A Russell Group vice-chancellor has rekindled calls for research councils to consider tying funding to diversity accreditation schemes such as Athena SWAN.
Janet Beer, vice-chancellor of the University of Liverpool, called on senior figures within the research community to emulate the “incredible sector-changing leadership” shown by Dame Sally Davies, who, as chief medical officer for England in 2011, said that medical schools without an Athena SWAN silver award would not be eligible for Department of Health research funding .
“We need them to show that same leadership and maybe research councils could consider doing something equivalent,” said Professor Beer, who was speaking at a seminar on diversity in higher education held by the 30% Club, a not-for-profit group set up to achieve gender balance on FTSE 100 boards, in London’s Canary Wharf on 21 April.
“Maybe professional accreditation bodies could spur that culture [of change] as when you do it improves life for everyone,” she added.
Commenting on the current gender balance at the top of universities, in which 22 per cent of universities are led by women, Professor Beer said that the situation was improving but only at “glacial” pace.
Women are still less likely to apply for promotion than men unless they “ticked every box” on the desired criteria list, meaning fewer women were reaching professorial level, Professor Beer added.
“There is a moment that leadership is formed and it is a moment that women are not seizing,” she said.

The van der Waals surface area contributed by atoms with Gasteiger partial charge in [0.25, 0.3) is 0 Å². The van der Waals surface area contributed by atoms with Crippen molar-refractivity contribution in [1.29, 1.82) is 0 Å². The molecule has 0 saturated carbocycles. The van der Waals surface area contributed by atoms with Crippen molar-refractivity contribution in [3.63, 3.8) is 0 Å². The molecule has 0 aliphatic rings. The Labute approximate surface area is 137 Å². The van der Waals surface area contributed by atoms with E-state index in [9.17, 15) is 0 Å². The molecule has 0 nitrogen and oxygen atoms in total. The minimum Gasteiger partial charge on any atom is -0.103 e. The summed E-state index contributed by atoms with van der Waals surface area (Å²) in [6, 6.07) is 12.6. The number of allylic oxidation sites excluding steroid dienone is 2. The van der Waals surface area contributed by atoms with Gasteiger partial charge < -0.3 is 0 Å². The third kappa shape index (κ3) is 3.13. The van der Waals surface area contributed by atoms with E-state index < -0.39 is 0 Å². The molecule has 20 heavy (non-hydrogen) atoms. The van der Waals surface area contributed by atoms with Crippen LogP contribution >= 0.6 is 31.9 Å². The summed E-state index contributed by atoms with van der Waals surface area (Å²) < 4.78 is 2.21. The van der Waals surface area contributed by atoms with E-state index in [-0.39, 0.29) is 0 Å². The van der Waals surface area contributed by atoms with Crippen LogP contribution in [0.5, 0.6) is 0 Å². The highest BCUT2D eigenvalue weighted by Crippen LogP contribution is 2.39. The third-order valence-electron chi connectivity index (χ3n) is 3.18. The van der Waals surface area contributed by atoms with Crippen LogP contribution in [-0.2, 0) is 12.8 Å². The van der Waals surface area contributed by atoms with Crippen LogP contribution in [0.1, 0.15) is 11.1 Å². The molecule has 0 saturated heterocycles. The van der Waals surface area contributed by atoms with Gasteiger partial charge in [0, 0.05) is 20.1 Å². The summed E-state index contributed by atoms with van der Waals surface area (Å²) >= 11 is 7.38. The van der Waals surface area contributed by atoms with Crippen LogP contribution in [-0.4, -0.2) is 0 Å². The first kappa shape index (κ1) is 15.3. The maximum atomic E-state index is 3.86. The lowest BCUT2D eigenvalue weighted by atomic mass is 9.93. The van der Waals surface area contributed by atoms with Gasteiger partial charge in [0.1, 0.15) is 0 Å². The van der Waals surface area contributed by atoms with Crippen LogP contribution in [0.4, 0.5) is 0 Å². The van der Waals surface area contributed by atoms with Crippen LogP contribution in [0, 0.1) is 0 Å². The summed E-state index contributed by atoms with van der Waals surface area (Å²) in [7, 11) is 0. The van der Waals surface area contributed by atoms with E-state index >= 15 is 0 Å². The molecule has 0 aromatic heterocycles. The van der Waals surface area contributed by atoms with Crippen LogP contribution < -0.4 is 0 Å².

Patrick Johnston, vice-chancellor of Queen's University Belfast, said that his institution was focused on ensuring more women apply to become professor and, when appointed, to higher professorial grades.
“When they apply they probably do better in getting it, but we do not have enough women getting into these higher professorial grades,” said Professor Johnston.
Jim Smith, director of research at the Francis Crick Institute and deputy chief executive officer of the Medical Research Council, also raised concerns about the promotion and attrition rate of female scientists.
For instance, 55 per cent of MRC PhD students were women but just 31 per cent of those applying for MRC research grants were female, Dr Smith said.
“We are losing some of our best scientists along the career path simply because they are women,” he said.
“Science is a career which will last from your early 20s to your early 70s – there is something wrong with a 50-year career if you cannot take three or four years’ of part-time or flexible working to do what you need to do,” he added.